Out with the old, in with the new. I’ve finally found a new blog theme that has all the aspects I liked layout-wise of my old one, plus more ability to customize the colors, styles (and images) used. Let me know what you think, I’m quite fond of it right now after a few hours of tweaking.
I’m moving on and upwards after the computer crash now, and trying to get focused back on writing, cooking – and eating! To celebrate the upcoming 7th anniversary of our first date, the sweetie and I are planning on finally trying out Tavro 13 in Swedesboro tonight – yes, I’ll post a full review soon afterward. There’s been plenty of mixed buzz about the place in the area: some folks are glad to finally see some “Philly quality” fine dining come to this part of South Jersey; others find it “too city” (ie, too expensive) for little old Swedesboro. We’ll soon find out! I actually never got to Fork in Philadelphia while Terence Feury was there, but I’m looking forward to seeing what magic he can potentially bring to an area dominated by diners, “red gravy” Italian and cheap Chinese food.
One of my New Year’s resolutions (besides updating this blog at least once a week) is to devote more time to exploring my massive collection of cookbooks. I keep saying I’m going to stop buying more but…well, that never happens. I’m just a sucker for bargain book sections and recently at HomeGoods stumbled on a few titles from my “want list” at great prices, including Gordon Ramsay’s Sunday Lunch: 25 Simple Menus to Pamper Family and Friends. Being such a Ramsay fan from his tv shows, I’m really eager to explore more of his actual recipes and cooking ideas – especially if I’m ever going to try out for MasterChef again! What I like about this cookbook is how it sets up cooking complete 3-course menus, including how to plan for them days in advance, stage cooking the various parts of the menu logically, and of course get you to think about what kinds of menus make a progressive and pleasant taste profile together.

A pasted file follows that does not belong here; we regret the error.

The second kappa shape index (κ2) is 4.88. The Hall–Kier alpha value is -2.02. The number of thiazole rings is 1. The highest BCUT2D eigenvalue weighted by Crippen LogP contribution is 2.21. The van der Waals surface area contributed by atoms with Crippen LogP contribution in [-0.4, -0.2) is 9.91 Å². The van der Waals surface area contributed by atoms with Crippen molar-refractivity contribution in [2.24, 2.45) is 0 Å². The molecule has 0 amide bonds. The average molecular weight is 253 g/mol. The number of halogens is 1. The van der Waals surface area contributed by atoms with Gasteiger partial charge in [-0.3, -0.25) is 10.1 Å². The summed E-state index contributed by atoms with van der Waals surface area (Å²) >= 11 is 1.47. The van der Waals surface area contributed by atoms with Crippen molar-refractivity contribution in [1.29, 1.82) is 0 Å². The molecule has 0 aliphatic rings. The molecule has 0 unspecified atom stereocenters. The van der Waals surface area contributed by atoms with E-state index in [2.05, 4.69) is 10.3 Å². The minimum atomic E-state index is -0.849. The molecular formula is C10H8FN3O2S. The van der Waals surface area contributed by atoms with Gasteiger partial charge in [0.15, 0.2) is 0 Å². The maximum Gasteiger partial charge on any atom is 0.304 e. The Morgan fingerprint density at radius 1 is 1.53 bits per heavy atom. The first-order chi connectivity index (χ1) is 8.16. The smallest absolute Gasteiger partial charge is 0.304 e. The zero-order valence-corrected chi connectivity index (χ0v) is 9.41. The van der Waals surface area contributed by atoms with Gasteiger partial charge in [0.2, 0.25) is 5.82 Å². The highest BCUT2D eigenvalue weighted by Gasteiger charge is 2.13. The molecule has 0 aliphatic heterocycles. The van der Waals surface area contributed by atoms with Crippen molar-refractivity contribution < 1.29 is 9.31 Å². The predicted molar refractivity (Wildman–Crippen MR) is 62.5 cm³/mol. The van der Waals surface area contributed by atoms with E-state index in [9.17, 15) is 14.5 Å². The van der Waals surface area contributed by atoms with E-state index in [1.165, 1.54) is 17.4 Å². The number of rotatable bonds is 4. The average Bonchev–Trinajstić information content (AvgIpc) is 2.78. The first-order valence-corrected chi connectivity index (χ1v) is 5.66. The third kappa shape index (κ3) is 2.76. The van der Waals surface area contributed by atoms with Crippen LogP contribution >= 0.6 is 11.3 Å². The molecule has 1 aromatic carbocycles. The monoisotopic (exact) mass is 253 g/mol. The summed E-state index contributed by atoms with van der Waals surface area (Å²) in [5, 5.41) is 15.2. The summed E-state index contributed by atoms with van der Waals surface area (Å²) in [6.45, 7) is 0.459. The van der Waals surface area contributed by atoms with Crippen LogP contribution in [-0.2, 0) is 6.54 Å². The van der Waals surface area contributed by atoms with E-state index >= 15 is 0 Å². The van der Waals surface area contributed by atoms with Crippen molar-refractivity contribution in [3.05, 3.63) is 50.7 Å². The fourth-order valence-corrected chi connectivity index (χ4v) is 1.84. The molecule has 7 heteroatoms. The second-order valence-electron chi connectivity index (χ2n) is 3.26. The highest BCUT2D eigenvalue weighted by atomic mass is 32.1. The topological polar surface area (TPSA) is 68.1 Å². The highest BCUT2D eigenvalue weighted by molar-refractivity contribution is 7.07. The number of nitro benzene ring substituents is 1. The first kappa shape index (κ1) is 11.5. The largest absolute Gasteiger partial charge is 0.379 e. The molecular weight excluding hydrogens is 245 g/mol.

So far I haven’t made any of the complete 3-course menus yet, but I have tried two of the main entrees. The first was the relatively simple – but absolutely delicious – Italian Sausages with Lentils. This came out stunning, especially as I used some of our farm-raised smoked bacon in cooking the lentils, which gave the dish an incredibly rich and complex flavor. The sausages were a Christmas gift from one of my sweetie’s patients, locally made by a great Italian butcher. All in all a fabulous seasonal – and local – meal.
My next dish wasn’t quite so successful, but I think it was because I didn’t have quite the right cut of meat. I’ve just gotten my annual venison allotment (one of my mother’s farmhands always manages to get a deer for us during hunting season) so I really wanted to try Gordon’s Venison with Red Wine & Chocolate Sauce. How could that go wrong? Well, I was using thin-cut venison cutlets instead of his recommended venison fillets, so they cooked too quickly. Typically I find these cutlets are best with at least an overnight marinade and then just flash-cooked on the grill or under the broiler. I also found the chocolate amount suggested by the recipe to be too much – the chocolate overwhelmed the other flavors in the sauce to me and I was using all fine quality ingredients. I don’t think this recipe is a bad idea, but I need to play with the sauce amounts to get it more to my tastes, I think – and also next time try it with a more appropriate cut of venison. Served with some simple boiled red potatoes and braised escarole, however, the meal wasn’t a total failure, just not how I wanted it to come out.
In any event, I look forward to trying out more recipes from this cookbook this year…and I’ll be sure to follow up with both my successes and failures in the process.